April 26, 2022


Debate . . . . or boxing match?

The Sunday evening Republican gubernatorial debate between incumbent Brian Kemp and his challenger David Perdue was anything but genteel. For an hour the two former companions on the campaign trail shouted, bickered, and bristled with anger at the verbal grenades hurled in their direction.

But how many Georgians were watching? How many will watch them when they come to Savannah on Thursday for the second of their third scheduled televised debates? And did their caustic verbal battles change anyone’s mind about who to vote for in the May 24 Republican primary? The two camps declared victory for their respective candidates, but so far, the results of post-debate snap polls aren’t publicly known.

What we can say for certain, however, is that Perdue’s assertions of election fraud in Georgia are nonsense.

The Donald Trump-endorsed Perdue made it clear from the start of the debate that his path to victory rests with Republicans who insist that the 2020 election, in his words, was “rigged and stolen.”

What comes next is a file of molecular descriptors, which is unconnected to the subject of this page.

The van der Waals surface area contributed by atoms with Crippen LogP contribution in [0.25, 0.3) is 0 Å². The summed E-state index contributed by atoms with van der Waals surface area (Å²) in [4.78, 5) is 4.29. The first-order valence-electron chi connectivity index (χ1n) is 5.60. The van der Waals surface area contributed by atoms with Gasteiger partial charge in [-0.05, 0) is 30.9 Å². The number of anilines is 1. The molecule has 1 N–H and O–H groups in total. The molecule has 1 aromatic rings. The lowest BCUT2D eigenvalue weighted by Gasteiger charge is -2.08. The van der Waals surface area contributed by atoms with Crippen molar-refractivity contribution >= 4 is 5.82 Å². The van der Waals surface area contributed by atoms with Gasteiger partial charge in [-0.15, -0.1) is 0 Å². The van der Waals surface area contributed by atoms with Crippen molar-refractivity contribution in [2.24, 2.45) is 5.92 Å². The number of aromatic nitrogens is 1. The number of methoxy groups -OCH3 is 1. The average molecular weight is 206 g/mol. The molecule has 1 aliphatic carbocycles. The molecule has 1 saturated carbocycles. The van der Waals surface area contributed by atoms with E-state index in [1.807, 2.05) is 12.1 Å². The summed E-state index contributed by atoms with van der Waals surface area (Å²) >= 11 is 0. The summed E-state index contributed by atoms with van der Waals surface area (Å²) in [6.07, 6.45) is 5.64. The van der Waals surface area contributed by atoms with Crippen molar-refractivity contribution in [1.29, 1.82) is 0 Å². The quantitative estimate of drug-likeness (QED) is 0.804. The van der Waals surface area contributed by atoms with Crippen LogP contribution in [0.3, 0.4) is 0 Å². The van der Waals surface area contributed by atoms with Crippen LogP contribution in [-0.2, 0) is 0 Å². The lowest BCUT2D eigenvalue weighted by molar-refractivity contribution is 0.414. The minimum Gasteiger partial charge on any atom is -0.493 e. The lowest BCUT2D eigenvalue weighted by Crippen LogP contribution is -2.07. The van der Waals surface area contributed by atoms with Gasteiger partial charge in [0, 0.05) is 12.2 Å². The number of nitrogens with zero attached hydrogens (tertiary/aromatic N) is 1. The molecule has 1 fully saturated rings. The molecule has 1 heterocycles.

For more than 20 minutes, the former Sea Island senator flung false allegations of election fraud that he said cost Trump and himself victory in Georgia. Kemp called him a liar for spouting false information.

As the mudslinging unfolded, GPB political reporter Stephen Fowler tweeted: “This debate has almost no moderation and it’s been nearly half an hour of Kemp and Perdue going at it back and forth calling each other liars and dwelling on the 2020 election. Good entertainment, bad for democracy.”

If you got lost in the weeds and want to learn more about exactly how many Georgia state agencies and judicial rulings decided that Georgia’s 2020 elections were fair and valid, check out this summary from Politifact, a nonpartisan fact-checking website run by The Poynter Institute. (BTW: Poynter ranked The Current among Georgia’s most trustworthy news outlets in 2020.)

Kemp and Perdue’s debate on Thursday will be at 7 p.m., televised and hosted by WTOC. Got some thoughts about whose performance moved you? Or who you are rooting for to win the GOP gubernatorial primary? Let us know at thecurrentga@gmail.com. A schedule for and recordings of other candidate debates and forums can be found here.


Can Perdue make up ground?